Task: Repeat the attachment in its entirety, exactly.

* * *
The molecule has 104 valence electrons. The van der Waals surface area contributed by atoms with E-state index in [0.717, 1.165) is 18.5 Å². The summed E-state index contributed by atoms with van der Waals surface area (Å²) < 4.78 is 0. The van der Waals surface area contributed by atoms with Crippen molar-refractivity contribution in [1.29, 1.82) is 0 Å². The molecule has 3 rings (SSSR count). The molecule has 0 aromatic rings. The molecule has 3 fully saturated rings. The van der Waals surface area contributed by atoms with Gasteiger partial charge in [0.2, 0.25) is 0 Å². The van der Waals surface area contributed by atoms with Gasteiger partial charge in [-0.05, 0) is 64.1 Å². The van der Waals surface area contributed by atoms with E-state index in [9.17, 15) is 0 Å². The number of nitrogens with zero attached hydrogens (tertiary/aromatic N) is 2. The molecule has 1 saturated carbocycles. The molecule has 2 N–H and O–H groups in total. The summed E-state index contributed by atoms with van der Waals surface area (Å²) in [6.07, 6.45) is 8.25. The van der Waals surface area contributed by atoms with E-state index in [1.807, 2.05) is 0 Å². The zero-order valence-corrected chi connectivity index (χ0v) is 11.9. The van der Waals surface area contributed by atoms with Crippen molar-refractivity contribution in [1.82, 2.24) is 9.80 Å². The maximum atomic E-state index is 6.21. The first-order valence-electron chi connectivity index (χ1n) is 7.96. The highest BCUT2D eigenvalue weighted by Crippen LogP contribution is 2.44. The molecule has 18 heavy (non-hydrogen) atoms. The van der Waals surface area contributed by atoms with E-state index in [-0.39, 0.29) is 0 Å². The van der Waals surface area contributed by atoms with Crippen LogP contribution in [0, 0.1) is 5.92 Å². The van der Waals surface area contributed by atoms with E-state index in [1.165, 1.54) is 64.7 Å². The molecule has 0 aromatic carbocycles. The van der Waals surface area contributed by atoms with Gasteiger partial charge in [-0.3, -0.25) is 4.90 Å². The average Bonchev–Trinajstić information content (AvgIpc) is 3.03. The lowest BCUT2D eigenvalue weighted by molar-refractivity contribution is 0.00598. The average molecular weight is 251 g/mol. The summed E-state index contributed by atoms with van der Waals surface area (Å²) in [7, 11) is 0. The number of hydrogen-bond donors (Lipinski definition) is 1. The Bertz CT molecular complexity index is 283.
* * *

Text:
The molecule has 104 valence electrons. The van der Waals surface area contributed by atoms with E-state index in [0.717, 1.165) is 18.5 Å². The summed E-state index contributed by atoms with van der Waals surface area (Å²) < 4.78 is 0. The van der Waals surface area contributed by atoms with Crippen molar-refractivity contribution in [1.29, 1.82) is 0 Å². The molecule has 3 rings (SSSR count). The molecule has 0 aromatic rings. The molecule has 3 fully saturated rings. The van der Waals surface area contributed by atoms with Gasteiger partial charge in [0.2, 0.25) is 0 Å². The van der Waals surface area contributed by atoms with Gasteiger partial charge in [-0.05, 0) is 64.1 Å². The van der Waals surface area contributed by atoms with E-state index in [9.17, 15) is 0 Å². The number of nitrogens with zero attached hydrogens (tertiary/aromatic N) is 2. The molecule has 1 saturated carbocycles. The molecule has 2 N–H and O–H groups in total. The summed E-state index contributed by atoms with van der Waals surface area (Å²) in [6.07, 6.45) is 8.25. The van der Waals surface area contributed by atoms with E-state index in [1.807, 2.05) is 0 Å². The zero-order valence-corrected chi connectivity index (χ0v) is 11.9. The van der Waals surface area contributed by atoms with Crippen molar-refractivity contribution in [1.82, 2.24) is 9.80 Å². The maximum atomic E-state index is 6.21. The first-order valence-electron chi connectivity index (χ1n) is 7.96. The highest BCUT2D eigenvalue weighted by Crippen LogP contribution is 2.44. The molecule has 18 heavy (non-hydrogen) atoms. The van der Waals surface area contributed by atoms with E-state index in [-0.39, 0.29) is 0 Å². The van der Waals surface area contributed by atoms with Crippen LogP contribution in [0, 0.1) is 5.92 Å². The van der Waals surface area contributed by atoms with E-state index in [1.165, 1.54) is 64.7 Å². The molecule has 0 aromatic carbocycles. The van der Waals surface area contributed by atoms with Gasteiger partial charge in [-0.3, -0.25) is 4.90 Å². The average Bonchev–Trinajstić information content (AvgIpc) is 3.03. The lowest BCUT2D eigenvalue weighted by molar-refractivity contribution is 0.00598. The average molecular weight is 251 g/mol. The summed E-state index contributed by atoms with van der Waals surface area (Å²) in [7, 11) is 0. The number of hydrogen-bond donors (Lipinski definition) is 1. The Bertz CT molecular complexity index is 283.